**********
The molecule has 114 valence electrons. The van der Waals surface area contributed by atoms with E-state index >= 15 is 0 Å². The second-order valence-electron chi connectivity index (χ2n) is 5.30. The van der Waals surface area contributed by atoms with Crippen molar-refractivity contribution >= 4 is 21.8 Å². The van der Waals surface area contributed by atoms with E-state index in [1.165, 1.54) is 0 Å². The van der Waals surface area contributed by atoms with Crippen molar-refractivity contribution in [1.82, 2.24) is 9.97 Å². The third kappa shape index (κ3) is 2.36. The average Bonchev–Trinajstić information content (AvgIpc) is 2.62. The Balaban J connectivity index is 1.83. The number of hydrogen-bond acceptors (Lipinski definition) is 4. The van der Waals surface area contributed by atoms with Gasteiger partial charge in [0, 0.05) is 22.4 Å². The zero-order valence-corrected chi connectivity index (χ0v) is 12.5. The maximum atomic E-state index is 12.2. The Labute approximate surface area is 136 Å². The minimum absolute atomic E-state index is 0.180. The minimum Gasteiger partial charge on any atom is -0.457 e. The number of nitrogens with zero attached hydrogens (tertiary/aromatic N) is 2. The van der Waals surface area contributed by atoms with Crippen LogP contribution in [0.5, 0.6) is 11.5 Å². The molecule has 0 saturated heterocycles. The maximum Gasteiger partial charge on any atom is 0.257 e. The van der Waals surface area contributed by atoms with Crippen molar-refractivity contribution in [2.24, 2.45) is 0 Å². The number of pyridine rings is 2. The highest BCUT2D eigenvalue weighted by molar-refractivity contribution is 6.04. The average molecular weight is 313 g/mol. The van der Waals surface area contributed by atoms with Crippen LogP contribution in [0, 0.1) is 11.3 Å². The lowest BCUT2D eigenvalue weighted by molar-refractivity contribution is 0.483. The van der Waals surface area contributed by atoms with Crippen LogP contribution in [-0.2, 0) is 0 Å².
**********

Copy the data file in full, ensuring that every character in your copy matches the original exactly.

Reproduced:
The molecule has 114 valence electrons. The van der Waals surface area contributed by atoms with E-state index >= 15 is 0 Å². The second-order valence-electron chi connectivity index (χ2n) is 5.30. The van der Waals surface area contributed by atoms with Crippen molar-refractivity contribution >= 4 is 21.8 Å². The van der Waals surface area contributed by atoms with E-state index in [1.165, 1.54) is 0 Å². The van der Waals surface area contributed by atoms with Crippen molar-refractivity contribution in [1.82, 2.24) is 9.97 Å². The third kappa shape index (κ3) is 2.36. The average Bonchev–Trinajstić information content (AvgIpc) is 2.62. The Balaban J connectivity index is 1.83. The number of hydrogen-bond acceptors (Lipinski definition) is 4. The van der Waals surface area contributed by atoms with Gasteiger partial charge in [0, 0.05) is 22.4 Å². The zero-order valence-corrected chi connectivity index (χ0v) is 12.5. The maximum atomic E-state index is 12.2. The Labute approximate surface area is 136 Å². The minimum absolute atomic E-state index is 0.180. The minimum Gasteiger partial charge on any atom is -0.457 e. The number of nitrogens with zero attached hydrogens (tertiary/aromatic N) is 2. The van der Waals surface area contributed by atoms with Crippen LogP contribution in [0.5, 0.6) is 11.5 Å². The molecule has 0 saturated heterocycles. The maximum Gasteiger partial charge on any atom is 0.257 e. The van der Waals surface area contributed by atoms with Crippen molar-refractivity contribution in [2.24, 2.45) is 0 Å². The number of pyridine rings is 2. The highest BCUT2D eigenvalue weighted by molar-refractivity contribution is 6.04. The average molecular weight is 313 g/mol. The van der Waals surface area contributed by atoms with Crippen LogP contribution in [0, 0.1) is 11.3 Å². The lowest BCUT2D eigenvalue weighted by molar-refractivity contribution is 0.483. The van der Waals surface area contributed by atoms with Crippen LogP contribution in [-0.2, 0) is 0 Å².